9. The Council issued its second stage response to Mr B’s complaint on 6 July. It said it acknowledged the appeal decisions Mr B had referenced in his correspondence, but neither the GPDO nor the technical guidance expressly refers to crown roofs, and the question of whether crown roofs should be subject to the 3m or 4m limit was one that could probably be argued either way. It noted that Inspector's decisions were not binding precedents, but they are material considerations to which the local planning authority should have regard when determining similar applications. It said it was the view of the Council's Solicitor that planning officers were right to take the Hillingdon case into consideration.

Analysis

  1. We cannot question a decision the Council has made if it followed the right steps and considered relevant evidence.
  2. It is not the Ombudsman’s role to interpret PD regulations or technical guidance, or to substitute his view for that of the Council’s officers. The Council was entitled to make the decision it made in respect of the application. It is correct to say that there are different appeal decisions supporting contrary positions, and that such appeal decisions are not binding, but are material considerations in the planning process.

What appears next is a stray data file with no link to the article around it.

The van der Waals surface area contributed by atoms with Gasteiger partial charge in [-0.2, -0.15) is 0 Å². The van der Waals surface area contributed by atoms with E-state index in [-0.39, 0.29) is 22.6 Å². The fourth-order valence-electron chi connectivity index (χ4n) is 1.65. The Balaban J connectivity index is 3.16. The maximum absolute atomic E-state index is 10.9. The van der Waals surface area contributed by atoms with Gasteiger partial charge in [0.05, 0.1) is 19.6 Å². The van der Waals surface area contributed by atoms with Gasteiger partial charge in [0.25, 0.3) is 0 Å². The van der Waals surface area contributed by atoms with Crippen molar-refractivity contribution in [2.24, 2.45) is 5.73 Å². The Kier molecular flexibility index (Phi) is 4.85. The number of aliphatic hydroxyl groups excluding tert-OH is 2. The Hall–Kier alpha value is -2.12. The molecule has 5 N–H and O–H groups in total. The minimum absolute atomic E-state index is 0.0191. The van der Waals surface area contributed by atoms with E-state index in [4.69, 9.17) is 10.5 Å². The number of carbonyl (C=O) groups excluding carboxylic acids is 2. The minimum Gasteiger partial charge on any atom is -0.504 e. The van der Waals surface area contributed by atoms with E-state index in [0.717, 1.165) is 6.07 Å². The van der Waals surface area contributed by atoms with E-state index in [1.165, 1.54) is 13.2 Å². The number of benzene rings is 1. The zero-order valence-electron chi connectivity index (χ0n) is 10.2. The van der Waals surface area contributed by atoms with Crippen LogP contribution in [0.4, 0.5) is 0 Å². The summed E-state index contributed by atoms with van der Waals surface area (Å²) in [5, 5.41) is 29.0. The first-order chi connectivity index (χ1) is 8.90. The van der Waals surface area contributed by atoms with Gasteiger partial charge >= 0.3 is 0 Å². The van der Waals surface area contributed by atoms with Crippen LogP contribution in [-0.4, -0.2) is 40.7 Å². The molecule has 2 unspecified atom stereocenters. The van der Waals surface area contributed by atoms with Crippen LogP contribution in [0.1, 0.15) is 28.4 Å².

3. In this case, once it had been highlighted that there were appeal cases which aligned with Mr B’s view (and were therefore contrary to the Council’s decision in this case), those cases should have been considered, and that consideration documented, prior to the issue of the complaint response. However, the Council’s records do not evidence any consideration given to those decisions. Without that, the Council cannot evidence it has taken full account of the information Mr B had provided in his complaint and show why having done so it was not persuaded its decision remained correct. While internal legal advice was sought in July 2020, prior to the issue of the final response to Mr B’s complaint, there is no reference in the legal advice correspondence to the appeal decisions Mr B had highlighted. The failure to consider the information provided, or to document such consideration, was fault.